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5 overseas spinners who could have become legends if they had played for India

Ram Kumar
FEATURED WRITER
Top 5 / Top 10
30.89K   //    Timeless

Shane Warne Stuart MacGill
Due to the presence of the legendary Shane Warne, Stuart MacGill's appearances were limited

With rapidly deteriorating pitches as well as numerous stalwarts to look up to, India is the best country for an aspiring spinner to flourish. For slow bowlers hailing from places such as England, Australia, South Africa, New Zealand, West Indies and Zimbabwe, trips to this part of the world are often accompanied by lofty ambitions.

Factoring in scoreboard pressure as a result of the Asian giants' usually reliable batting lineup, spinners from outside the subcontinent dream of experiencing a taste of Indian conditions.

Also Read: 5 great Indian spinners who never played for the national team

In no particular order, let us take a close look at five underrated spinners who could have become legendary cricketers if they had played for India.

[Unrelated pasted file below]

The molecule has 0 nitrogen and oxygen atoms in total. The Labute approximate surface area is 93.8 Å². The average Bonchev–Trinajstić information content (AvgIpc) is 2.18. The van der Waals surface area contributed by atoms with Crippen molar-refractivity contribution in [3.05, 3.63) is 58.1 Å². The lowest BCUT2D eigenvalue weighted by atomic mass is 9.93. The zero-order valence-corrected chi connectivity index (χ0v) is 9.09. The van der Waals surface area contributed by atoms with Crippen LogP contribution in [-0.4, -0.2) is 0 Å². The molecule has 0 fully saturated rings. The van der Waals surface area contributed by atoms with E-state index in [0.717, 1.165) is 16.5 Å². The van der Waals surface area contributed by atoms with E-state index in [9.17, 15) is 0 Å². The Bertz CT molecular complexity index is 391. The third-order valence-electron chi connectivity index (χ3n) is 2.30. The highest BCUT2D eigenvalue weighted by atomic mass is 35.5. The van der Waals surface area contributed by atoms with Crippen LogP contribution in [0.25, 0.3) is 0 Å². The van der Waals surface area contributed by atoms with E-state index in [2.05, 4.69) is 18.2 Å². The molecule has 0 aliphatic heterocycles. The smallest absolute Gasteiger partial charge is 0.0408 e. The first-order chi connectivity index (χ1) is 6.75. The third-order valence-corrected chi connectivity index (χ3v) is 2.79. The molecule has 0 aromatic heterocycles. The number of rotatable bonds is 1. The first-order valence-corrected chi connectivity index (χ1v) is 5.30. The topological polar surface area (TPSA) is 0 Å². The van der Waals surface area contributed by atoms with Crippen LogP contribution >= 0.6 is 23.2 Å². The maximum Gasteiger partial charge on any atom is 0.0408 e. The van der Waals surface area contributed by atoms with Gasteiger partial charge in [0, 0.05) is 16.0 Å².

Owing to the similarity in the nature of pitches across the Indian subcontinent, spinners from other Asian countries have not been considered for this feature.


#5 Stuart MacGill (Australia)

If it were not for the fact that his career span unfortunately overlapped with that of the iconic Shane Warne, Stuart MacGill could have played so much more international cricket than his meagre 47 appearances for Australia across both Tests and ODIs.

The leg-spinner generated astonishing turns on even the flattest of pitches. Upon receiving the exalted Baggy Green in 1998, he mostly filled the role of second spinner until Warne's one-year ban in 2003 and the selectors' policy of rotation gave him further chances.

While he could extract remarkable drift and loop, MacGill did not possess the tactical nous of Warne or the relentless control of Anil Kumble. Hence, he could be taken apart on certain occasions by enterprising batsmen.

The Australian might have enjoyed a considerably longer career if he had operated predominantly on subcontinental tracks.

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Taking into account his enchanting style of bowling, MacGill could have been a fascinating addition to an already strong Indian spin attack.

Statistics

Tests - 208 wickets from 44 matches at an average of 29.02 and strike-rate of 54.0; 12 five-wicket hauls and two ten-wicket hauls

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Ram Kumar
FEATURED WRITER
Someone who views sport as a metaphor for life.
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